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How to be an Alien in England
A Guide to the English
‘In England everything is typical. If your train is late, it is typical. If there are no seats on the upper deck of a bus, it is typical. If it starts to rain at five o’clock just before you leave work, it is typical.’
‘Never contradict The English during weather talk. If they say that 15 degrees is “quite unbearably hot” then either you just say “indeed, it is quite unbearably hot” or you shut up and nod.’
Ten years ago, Angela Kiss arrived in the UK without a word of English. All she brought with her was a small bag, a sense of adventure, a desire to work and a copy of George Mikes’ classic 1940s humour book about the peculiarities of the British, How to be an Alien.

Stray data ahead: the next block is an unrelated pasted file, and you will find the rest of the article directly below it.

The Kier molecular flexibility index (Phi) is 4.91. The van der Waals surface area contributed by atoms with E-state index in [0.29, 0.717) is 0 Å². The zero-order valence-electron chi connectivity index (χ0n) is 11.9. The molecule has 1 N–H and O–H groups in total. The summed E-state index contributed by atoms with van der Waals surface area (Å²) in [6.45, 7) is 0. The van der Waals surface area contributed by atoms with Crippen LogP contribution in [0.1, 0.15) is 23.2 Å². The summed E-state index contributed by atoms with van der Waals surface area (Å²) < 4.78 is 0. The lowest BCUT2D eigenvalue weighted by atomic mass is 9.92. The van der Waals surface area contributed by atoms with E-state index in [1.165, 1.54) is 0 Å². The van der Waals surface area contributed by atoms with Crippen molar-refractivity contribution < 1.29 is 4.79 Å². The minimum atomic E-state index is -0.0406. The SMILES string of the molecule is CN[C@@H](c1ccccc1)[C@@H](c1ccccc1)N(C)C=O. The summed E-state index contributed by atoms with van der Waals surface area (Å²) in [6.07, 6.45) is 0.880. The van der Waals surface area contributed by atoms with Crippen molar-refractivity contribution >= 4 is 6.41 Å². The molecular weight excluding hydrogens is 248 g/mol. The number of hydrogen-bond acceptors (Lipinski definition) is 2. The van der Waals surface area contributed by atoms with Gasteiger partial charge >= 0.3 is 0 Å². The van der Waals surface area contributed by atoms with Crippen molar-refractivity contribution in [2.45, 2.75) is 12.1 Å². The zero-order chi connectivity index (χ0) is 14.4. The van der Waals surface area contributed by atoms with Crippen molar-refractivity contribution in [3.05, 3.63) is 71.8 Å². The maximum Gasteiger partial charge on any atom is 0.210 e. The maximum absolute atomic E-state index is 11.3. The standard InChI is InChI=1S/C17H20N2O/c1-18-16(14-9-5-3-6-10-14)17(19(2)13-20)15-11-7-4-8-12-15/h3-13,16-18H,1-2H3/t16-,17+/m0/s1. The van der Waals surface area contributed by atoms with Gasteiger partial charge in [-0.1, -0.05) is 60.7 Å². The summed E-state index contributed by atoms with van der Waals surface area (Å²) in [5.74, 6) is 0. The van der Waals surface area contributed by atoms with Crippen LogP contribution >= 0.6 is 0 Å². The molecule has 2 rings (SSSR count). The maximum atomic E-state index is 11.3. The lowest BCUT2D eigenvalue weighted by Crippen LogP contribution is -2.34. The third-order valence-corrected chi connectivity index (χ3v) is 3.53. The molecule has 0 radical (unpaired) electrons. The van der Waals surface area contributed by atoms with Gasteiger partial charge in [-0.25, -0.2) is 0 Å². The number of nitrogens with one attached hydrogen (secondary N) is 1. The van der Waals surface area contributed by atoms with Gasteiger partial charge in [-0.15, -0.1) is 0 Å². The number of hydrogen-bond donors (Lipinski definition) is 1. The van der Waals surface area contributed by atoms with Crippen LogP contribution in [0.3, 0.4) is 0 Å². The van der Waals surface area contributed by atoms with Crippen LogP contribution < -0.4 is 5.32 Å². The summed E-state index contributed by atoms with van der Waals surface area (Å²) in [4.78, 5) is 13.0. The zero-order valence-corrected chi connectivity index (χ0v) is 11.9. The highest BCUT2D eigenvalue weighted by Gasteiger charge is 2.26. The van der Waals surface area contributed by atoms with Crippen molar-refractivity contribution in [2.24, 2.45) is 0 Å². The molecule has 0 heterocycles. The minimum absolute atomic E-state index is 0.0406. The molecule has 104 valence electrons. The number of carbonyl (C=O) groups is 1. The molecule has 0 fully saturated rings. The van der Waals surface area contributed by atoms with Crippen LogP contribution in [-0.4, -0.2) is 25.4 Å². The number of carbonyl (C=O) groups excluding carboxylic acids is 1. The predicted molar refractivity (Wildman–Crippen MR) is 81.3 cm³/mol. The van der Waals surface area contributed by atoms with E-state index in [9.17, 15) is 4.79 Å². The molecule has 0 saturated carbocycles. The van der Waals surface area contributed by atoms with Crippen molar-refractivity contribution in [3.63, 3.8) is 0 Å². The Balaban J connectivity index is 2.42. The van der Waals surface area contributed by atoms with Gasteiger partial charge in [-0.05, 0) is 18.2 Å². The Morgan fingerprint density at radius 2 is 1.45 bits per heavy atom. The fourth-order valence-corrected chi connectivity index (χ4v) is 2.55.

Through every dodgy flat share, low-paid waitressing job, awkward date and office mishap, Angela held tight to George’s wit and wisdom. With his help she began to understand how to live amongst the English – with their eccentricity, spirit and singing train drivers – and fell in love with a land rich in green spaces, pubs and puddings.
A wry, often affectionate view on the English, and how to navigate our national personality.
Angela Kiss is a writer and accountant. Born in Hungary, she has lived and worked in London for ten years. She has had three books published in Hungary, one of which was her memoir, One Way Ticket to London, which has been translated in English and self-published as an ebook.